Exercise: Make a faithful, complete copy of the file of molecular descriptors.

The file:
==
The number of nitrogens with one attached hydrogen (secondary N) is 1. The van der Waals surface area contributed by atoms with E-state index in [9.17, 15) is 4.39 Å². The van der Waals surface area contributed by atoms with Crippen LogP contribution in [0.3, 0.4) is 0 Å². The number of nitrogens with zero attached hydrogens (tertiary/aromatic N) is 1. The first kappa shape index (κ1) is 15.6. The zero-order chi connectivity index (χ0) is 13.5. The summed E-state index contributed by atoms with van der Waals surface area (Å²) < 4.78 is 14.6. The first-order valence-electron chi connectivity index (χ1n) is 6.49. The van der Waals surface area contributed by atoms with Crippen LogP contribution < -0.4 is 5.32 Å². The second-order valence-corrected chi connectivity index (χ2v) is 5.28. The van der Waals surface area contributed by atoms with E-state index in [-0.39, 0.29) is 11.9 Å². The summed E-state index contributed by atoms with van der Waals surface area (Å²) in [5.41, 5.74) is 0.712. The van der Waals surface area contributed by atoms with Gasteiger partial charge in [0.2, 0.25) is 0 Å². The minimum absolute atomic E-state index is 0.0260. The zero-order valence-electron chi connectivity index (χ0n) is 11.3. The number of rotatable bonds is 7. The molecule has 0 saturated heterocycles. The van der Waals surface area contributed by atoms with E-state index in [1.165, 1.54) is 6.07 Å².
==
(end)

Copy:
The number of nitrogens with one attached hydrogen (secondary N) is 1. The van der Waals surface area contributed by atoms with E-state index in [9.17, 15) is 4.39 Å². The van der Waals surface area contributed by atoms with Crippen LogP contribution in [0.3, 0.4) is 0 Å². The number of nitrogens with zero attached hydrogens (tertiary/aromatic N) is 1. The first kappa shape index (κ1) is 15.6. The zero-order chi connectivity index (χ0) is 13.5. The summed E-state index contributed by atoms with van der Waals surface area (Å²) < 4.78 is 14.6. The first-order valence-electron chi connectivity index (χ1n) is 6.49. The van der Waals surface area contributed by atoms with Crippen LogP contribution < -0.4 is 5.32 Å². The second-order valence-corrected chi connectivity index (χ2v) is 5.28. The van der Waals surface area contributed by atoms with E-state index in [-0.39, 0.29) is 11.9 Å². The summed E-state index contributed by atoms with van der Waals surface area (Å²) in [5.41, 5.74) is 0.712. The van der Waals surface area contributed by atoms with Gasteiger partial charge in [0.2, 0.25) is 0 Å². The minimum absolute atomic E-state index is 0.0260. The zero-order valence-electron chi connectivity index (χ0n) is 11.3. The number of rotatable bonds is 7. The molecule has 0 saturated heterocycles. The van der Waals surface area contributed by atoms with E-state index in [1.165, 1.54) is 6.07 Å².